‘If Farry would like to retrace some of the notable journeys in the history of the Tooks and the Shire, perhaps I could take him to the Woody End to start, in the same manner as I travelled when ruffians held the Shire and I was gathering information for Thain Paladin so that he could better plan the Tookish efforts at resistance.’
Seeing that Pippin was not completely persuaded, he added, ‘You had much better make your journey to Crickhollow in the autumn. That gives you plenty of time to plan it out with the Mayor, and better yet, you’ll be retracing Frodo’s steps, and yours and Mayor Sam’s as well, at about the same time of year when it actually happened. That will give the young hobbits a better idea, I think.’
‘Hmmm,’ Pippin said, rubbing at his chin in thought. ‘You have a point.’
Farry, recovered from his earlier fluster, jumped enthusiastically on this idea. ‘Perhaps we could even retrace Aunt Estella’s escape to the Tookland!’ he said, but then his face fell. ‘...though it wouldn’t be quite the right time of year. I think she said it was closer to May than March...’
‘But in May, you’ll be meeting with the King and Queen once more,’ Ferdi reminded the Thain, with a nod for the lad. ‘I do not think a few weeks’ time will make a great difference in this case. Autumn – when you and Frodo –’
‘And Sam,’ Pippin put in.
‘And Sam,’ Ferdi agreed, ‘travelled to Crickhollow – is a completely different season! And although Estella’s travels were in late spring, it seems as if springtide is practically on our doorstep, come early this year. The daffodils are already blooming, for this past winter has been so mild.’ He nodded. ‘The nights are cold, true, but we can bundle well in cloaks...’
‘...as you seek shelter in the hollow of a log or crook of a tree,’ Regi said dryly.
Ferdi laughed heartily, shaking his head in remembrance. ‘There were certainly no inns in my story,’ he agreed. ‘Lotho had closed them all down long before Estella made her daring journey.’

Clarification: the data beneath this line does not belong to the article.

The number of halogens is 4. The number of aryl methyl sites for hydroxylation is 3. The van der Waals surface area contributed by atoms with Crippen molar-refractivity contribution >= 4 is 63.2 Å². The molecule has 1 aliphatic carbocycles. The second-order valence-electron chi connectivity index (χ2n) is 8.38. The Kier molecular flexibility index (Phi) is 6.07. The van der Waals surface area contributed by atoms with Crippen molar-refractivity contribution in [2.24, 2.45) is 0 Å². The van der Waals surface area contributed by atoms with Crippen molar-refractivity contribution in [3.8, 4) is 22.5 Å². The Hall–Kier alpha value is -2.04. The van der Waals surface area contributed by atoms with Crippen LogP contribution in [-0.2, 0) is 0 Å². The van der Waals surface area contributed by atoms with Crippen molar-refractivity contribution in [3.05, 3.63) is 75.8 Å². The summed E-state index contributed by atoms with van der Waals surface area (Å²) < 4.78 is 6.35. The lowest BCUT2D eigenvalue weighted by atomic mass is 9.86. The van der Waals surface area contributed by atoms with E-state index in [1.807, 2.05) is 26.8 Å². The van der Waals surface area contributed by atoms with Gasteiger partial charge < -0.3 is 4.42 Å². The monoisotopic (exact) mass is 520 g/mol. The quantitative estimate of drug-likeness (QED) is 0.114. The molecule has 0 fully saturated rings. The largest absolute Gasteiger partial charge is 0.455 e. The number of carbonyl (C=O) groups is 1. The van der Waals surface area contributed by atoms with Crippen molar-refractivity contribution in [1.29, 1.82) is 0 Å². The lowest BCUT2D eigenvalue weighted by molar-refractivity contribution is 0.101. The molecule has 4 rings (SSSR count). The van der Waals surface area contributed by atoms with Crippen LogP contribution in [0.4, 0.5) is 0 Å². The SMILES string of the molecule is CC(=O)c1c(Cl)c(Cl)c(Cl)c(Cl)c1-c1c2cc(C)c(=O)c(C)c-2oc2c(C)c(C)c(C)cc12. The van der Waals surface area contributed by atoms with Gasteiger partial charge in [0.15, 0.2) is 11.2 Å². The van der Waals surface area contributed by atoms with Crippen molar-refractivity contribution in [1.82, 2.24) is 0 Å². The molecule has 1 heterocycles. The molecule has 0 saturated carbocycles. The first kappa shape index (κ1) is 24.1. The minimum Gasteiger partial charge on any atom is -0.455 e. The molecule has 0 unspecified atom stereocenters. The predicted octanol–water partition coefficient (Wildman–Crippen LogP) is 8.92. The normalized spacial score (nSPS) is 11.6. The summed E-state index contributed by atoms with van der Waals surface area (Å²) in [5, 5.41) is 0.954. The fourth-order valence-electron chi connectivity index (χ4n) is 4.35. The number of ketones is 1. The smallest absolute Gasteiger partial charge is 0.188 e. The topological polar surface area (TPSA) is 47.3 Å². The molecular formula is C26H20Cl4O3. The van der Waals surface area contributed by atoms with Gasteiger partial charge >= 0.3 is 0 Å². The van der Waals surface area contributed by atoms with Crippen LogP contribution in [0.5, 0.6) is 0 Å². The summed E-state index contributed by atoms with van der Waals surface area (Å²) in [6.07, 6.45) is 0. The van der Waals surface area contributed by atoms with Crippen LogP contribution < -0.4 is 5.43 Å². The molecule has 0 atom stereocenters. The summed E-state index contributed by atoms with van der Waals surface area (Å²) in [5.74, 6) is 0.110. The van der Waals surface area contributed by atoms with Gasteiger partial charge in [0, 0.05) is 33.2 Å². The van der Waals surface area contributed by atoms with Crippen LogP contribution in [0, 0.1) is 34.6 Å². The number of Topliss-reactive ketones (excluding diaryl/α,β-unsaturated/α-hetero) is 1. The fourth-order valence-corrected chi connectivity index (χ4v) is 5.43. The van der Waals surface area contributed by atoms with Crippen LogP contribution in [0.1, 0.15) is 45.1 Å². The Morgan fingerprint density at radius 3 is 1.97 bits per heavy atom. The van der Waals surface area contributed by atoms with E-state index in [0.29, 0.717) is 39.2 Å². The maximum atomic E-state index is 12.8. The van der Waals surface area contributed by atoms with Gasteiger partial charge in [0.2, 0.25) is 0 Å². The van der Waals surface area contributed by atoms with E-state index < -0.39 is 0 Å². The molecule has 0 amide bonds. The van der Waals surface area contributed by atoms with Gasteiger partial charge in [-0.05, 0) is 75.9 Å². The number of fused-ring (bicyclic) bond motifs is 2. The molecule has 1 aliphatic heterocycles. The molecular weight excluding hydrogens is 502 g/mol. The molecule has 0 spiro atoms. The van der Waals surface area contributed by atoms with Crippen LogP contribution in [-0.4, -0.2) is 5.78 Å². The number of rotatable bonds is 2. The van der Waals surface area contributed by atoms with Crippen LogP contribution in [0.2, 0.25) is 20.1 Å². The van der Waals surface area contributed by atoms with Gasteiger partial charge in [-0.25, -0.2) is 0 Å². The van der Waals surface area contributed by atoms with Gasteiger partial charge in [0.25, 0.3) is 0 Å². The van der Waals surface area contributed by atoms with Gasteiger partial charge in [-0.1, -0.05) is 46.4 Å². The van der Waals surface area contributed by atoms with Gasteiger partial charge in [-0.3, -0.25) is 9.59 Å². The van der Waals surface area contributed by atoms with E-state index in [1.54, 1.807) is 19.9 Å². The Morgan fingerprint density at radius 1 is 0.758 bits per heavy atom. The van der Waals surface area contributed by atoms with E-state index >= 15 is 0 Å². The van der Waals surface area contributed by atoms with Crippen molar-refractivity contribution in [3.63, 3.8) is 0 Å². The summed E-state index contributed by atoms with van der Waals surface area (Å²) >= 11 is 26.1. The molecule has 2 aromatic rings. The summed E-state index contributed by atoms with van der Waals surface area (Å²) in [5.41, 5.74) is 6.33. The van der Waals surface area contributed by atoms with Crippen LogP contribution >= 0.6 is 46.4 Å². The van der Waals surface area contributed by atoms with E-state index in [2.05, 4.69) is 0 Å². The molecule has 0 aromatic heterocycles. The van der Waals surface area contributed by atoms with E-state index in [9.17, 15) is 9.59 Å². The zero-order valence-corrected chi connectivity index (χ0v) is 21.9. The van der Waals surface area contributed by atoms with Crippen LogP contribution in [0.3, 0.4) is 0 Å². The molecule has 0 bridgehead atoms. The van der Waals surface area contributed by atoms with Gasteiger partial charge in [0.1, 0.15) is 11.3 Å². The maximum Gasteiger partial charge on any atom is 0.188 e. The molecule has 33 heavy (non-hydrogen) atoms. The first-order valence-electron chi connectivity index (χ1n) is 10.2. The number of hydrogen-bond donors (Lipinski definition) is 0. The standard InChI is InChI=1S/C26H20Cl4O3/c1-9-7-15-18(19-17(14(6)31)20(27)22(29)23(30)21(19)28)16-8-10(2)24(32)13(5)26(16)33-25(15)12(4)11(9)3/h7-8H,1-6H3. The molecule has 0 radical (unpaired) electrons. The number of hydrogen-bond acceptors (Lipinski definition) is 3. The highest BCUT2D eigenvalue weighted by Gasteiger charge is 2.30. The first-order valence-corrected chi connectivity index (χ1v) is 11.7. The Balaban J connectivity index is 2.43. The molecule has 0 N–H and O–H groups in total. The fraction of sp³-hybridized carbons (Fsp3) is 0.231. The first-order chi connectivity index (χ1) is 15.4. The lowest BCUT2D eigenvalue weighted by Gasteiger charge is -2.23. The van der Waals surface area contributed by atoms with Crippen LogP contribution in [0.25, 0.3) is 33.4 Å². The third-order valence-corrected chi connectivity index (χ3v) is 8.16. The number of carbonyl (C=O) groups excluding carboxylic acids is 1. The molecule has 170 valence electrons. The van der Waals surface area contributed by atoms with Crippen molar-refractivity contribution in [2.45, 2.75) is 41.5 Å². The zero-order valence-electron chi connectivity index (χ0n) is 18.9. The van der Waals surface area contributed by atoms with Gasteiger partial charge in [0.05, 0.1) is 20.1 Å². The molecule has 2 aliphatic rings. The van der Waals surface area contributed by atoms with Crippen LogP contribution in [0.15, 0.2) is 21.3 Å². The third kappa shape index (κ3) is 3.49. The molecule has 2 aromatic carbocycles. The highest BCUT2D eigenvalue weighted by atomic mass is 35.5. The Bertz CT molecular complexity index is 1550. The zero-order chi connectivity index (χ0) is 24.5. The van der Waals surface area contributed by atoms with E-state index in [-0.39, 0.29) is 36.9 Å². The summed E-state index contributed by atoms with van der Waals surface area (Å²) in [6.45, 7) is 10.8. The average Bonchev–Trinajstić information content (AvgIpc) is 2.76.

To his satisfaction, the Thain nodded after a moment of thought. ‘It sounds like a good plan,’ he said. ‘I don’t know that I’ll be able to join you...’
‘It takes several days longer than the usual journey to reach Hally and Rosie’s, travelling on foot, as would be appropriate for the journey we are "recreating" – my pony threw a shoe, that trip – so, traveling on foot, avoiding the road and following game trails and hidden ways,’ Ferdi granted. ‘And if we are to relive the journey that I took with Estella Bolger – now Brandybuck – I must admit that coming back will take even longer.’
Pippin shook his head. ‘I cannot put off my visit to Buckland,’ he said.
‘Not a problem, Pip,’ Ferdi replied. He looked to Faramir. ‘I think that Farry and I can retrace this particular journey, along with an escort or two for company,’ though he saw Farry stir at the addition, as if he would protest this departure from historical accuracy. This was neither the time nor place to fight this particular battle, which, knowing the stubbornness of Pippin’s son (the lad was so like his father and his grandfather before him), might take all of his powers of persuasion to win. So Ferdi forged on, ‘I think we can manage such a thing without too many difficulties.’
Author’s note: Some text taken from “Three Is Company” and “A Knife in the Dark” in Fellowship of the Ring, and “The Siege of Gondor” and “The Black Gate Opens” in The Return of the King by J.R.R. Tolkien.